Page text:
As I’ve stated, it’s hard to nail down what Trump believes on anything.  It often appears like he has never thought about policies or the implications of policies until objections are brought up to him.

One aspect that had been central to Trump was a hardline stance on immigration and deporting illegal immigrants. As of a couple weeks ago, he appears to have flipped on that and now flipped back, but his website still has language that appears to indicate serious criminal charges for anyone living here illegally. Even if Trump has become less focused on deportations, his immigration policy comes with absolutely massive costs, both fiscal and legal. As noted by John Oliver, his “wall” on the Mexican border will likely cost several times as much as he’s claimed, not to mention the hidden costs of wasting construction time and resources on building a concrete wall literally in the middle of nowhere.  If this project ever does happen (which it won’t), it will cause the cost of construction and related services to go up as resources are pulled into a giant wasteful wall. Moreover, as Trump’s website acknowledges, most illegal immigrants don’t sneak over the border; they cross with legal visas and overstay them, and so this wall will do almost nothing to stop illegal immigration.

There are also effects on American citizens as well who are forced to deal with questionably constitutional Border Patrol stops where people are pulled over with no reasonable suspicion or probable cause. Trump has also focused on crime caused by illegal immigrants, despite the fact that crime rates are much lower among this segment of the population than among American citizens. Terrorism, as noted by this blog, is so unlikely that the threat of terrorism via immigration is not even worth addressing.

Moreover, there is a self-evident free market argument for immigration; if the economy would work more efficiently without immigrants, they wouldn’t be coming. Specifically in the United States, immigration helps to expand our workforce while European economies shudder under high levels of retirees and low birthrates.  The OECD has also found that because immigrants come to work, they are productive enough to pay more in taxes than benefits they get out. Trump’s arguments for making H1-B visas harder to give out and more expensive just creates an incentive to ship jobs overseas rather than keep them here. Overall, it seems better for Americans (and likely the global economy) to keep immigrants coming here than to ship the jobs overseas.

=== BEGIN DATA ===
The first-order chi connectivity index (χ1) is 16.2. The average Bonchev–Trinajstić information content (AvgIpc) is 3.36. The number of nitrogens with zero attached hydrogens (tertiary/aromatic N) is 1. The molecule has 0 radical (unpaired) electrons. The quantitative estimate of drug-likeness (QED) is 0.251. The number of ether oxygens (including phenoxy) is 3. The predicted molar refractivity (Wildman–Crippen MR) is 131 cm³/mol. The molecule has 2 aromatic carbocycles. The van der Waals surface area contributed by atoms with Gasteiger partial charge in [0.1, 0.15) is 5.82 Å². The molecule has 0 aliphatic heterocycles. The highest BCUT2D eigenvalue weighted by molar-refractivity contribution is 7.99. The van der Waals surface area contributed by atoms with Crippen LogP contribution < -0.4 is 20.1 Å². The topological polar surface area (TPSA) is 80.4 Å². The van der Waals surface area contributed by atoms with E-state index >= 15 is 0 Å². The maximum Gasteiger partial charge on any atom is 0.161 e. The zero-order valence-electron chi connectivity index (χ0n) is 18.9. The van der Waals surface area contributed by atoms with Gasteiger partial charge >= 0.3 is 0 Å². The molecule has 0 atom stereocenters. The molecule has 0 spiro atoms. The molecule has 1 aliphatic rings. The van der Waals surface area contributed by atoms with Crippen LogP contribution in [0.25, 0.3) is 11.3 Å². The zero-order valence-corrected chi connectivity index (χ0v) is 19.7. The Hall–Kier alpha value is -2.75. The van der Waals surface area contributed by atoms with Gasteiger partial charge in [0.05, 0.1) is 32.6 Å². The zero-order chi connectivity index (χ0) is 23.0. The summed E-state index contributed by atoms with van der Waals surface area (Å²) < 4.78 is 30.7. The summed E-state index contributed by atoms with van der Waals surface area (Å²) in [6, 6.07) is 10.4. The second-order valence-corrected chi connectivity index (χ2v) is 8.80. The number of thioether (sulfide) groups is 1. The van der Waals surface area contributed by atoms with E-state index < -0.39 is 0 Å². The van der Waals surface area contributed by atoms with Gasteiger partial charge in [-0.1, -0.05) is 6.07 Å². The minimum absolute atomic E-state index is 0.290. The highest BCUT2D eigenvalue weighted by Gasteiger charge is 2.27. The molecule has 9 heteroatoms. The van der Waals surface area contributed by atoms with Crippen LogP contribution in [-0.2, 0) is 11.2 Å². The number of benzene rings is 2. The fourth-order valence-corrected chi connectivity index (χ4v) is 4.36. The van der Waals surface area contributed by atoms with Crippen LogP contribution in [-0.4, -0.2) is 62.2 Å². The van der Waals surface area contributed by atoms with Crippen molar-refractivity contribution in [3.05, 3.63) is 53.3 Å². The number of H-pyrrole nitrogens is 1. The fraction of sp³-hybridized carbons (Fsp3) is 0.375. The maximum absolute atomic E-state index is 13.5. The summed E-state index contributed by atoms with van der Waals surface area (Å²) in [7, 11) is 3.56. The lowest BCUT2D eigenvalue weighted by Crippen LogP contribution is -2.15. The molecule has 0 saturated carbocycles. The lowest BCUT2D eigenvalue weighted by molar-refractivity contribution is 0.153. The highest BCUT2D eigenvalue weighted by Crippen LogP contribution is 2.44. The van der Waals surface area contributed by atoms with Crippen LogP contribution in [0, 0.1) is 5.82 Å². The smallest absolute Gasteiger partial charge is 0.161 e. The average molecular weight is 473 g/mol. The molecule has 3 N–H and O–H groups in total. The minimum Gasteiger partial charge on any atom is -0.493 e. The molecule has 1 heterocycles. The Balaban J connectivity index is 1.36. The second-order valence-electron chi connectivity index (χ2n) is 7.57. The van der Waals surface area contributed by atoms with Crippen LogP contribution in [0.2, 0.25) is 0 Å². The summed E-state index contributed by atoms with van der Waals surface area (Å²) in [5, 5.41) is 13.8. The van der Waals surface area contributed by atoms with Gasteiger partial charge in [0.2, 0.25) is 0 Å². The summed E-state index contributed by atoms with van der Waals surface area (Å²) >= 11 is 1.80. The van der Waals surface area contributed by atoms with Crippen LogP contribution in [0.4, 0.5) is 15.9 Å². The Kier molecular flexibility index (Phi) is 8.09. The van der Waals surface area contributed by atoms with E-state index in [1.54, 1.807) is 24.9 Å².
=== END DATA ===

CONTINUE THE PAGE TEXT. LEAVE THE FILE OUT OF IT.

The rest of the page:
There is certainly an argument that we haven’t seen this level of immigration in the United States in a while, even on a percentage scale. Immigrants now make up 13% of the population, but that’s still less than was common during the late 19th century. There’s also the true point that most immigration prior to the ending of national origin quotas in 1965 was from Europe.  Yet, since this is essentially a cultural and not an economic argument, at best this still argues that we should have open immigration–just from some countries and not others. It also doesn’t offer resistance to other forms of open immigration, such as for advanced degree holders (especially graduates of American universities).

We also have to acknowledge that there really are serious obstacles for potential immigrants right now…which has only resulted in illegal immigration. Trump acknowledges the economic burden of an over-regulated economy, but then proposes tons of new regulations on immigration. Using the state to pick winners and losers in the economy is a dangerous thing to do.

Trade is the other area Trump has been most outspoken on. Here, unlike immigration, there is no cultural argument, there is only economics. And it’s clear that when it comes to trade economics, Trump has no idea what he’s talking about. He would add tariffs to goods, making them more expensive for average Americans and cutting into middle-class purchasing power. He would start trade wars with China, and attempt to reverse foreign governments subsidizing their own exports which directly deposits foreign tax revenues into the pockets of American consumers. The protectionism he advocates is essentially an argument for the global economy to leave the US behind and to ensure that new technology and innovation is happening elsewhere while our economy stagnates and our lack of dynamism and competition gets even worse.

Why is Trump suggesting this? Bryan Caplan points out in The Myth of the Rational Voter that voters are subject to many biases, most of which you can find in Trump’s policies. This includes, among others, an anti-market bias and an anti-foreign bias, where voters tend to underestimate the benefits of market systems as well as underestimate the benefits of interacting with foreigners. But despite these biases, free trade is immensely good for the economy. Tariffs being some of the most regressive taxes we have, freer trade is also a big tax break for poor Americans relative to the rich.  Trade, along with immigration, is one of the best areas in which American policy can directly improve the world.

The Authoritarianism

Let’s take a quick history detour: in 1972, five men were arrested for breaking into the DNC’s Headquarters in the Watergate Complex. They had been sent by the Nixon reelection committee, and the Nixon administration immediately sought to cover up their involvement. Nixon actually ordered the CIA to block the FBI’s investigation into the burglary, claiming national security issues.  The administration hoped that would prevent any further prying, but as more details came out, a Senate select committee was established in February 1973 to investigate a possible cover-up, and a special independent investigator was appointed by the attorney general.